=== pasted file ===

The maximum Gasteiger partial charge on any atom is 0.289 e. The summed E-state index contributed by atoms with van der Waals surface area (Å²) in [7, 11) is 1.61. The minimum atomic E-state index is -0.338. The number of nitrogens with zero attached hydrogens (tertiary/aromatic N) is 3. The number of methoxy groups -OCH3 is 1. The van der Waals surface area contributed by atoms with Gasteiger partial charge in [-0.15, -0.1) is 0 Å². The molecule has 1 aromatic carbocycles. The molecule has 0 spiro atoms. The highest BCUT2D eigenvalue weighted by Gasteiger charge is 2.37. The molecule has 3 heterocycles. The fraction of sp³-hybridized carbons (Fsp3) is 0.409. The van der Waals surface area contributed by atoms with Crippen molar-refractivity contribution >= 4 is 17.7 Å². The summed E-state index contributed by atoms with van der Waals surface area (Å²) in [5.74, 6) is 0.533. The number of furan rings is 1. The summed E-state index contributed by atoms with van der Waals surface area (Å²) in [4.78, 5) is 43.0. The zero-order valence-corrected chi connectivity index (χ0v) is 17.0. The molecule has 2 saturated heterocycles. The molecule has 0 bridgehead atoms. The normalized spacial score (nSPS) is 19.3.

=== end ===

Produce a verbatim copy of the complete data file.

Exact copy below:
The maximum Gasteiger partial charge on any atom is 0.289 e. The summed E-state index contributed by atoms with van der Waals surface area (Å²) in [7, 11) is 1.61. The minimum atomic E-state index is -0.338. The number of nitrogens with zero attached hydrogens (tertiary/aromatic N) is 3. The number of methoxy groups -OCH3 is 1. The van der Waals surface area contributed by atoms with Gasteiger partial charge in [-0.15, -0.1) is 0 Å². The molecule has 1 aromatic carbocycles. The molecule has 0 spiro atoms. The highest BCUT2D eigenvalue weighted by Gasteiger charge is 2.37. The molecule has 3 heterocycles. The fraction of sp³-hybridized carbons (Fsp3) is 0.409. The van der Waals surface area contributed by atoms with Crippen molar-refractivity contribution >= 4 is 17.7 Å². The summed E-state index contributed by atoms with van der Waals surface area (Å²) in [5.74, 6) is 0.533. The number of furan rings is 1. The summed E-state index contributed by atoms with van der Waals surface area (Å²) in [4.78, 5) is 43.0. The zero-order valence-corrected chi connectivity index (χ0v) is 17.0. The molecule has 2 saturated heterocycles. The molecule has 0 bridgehead atoms. The normalized spacial score (nSPS) is 19.3.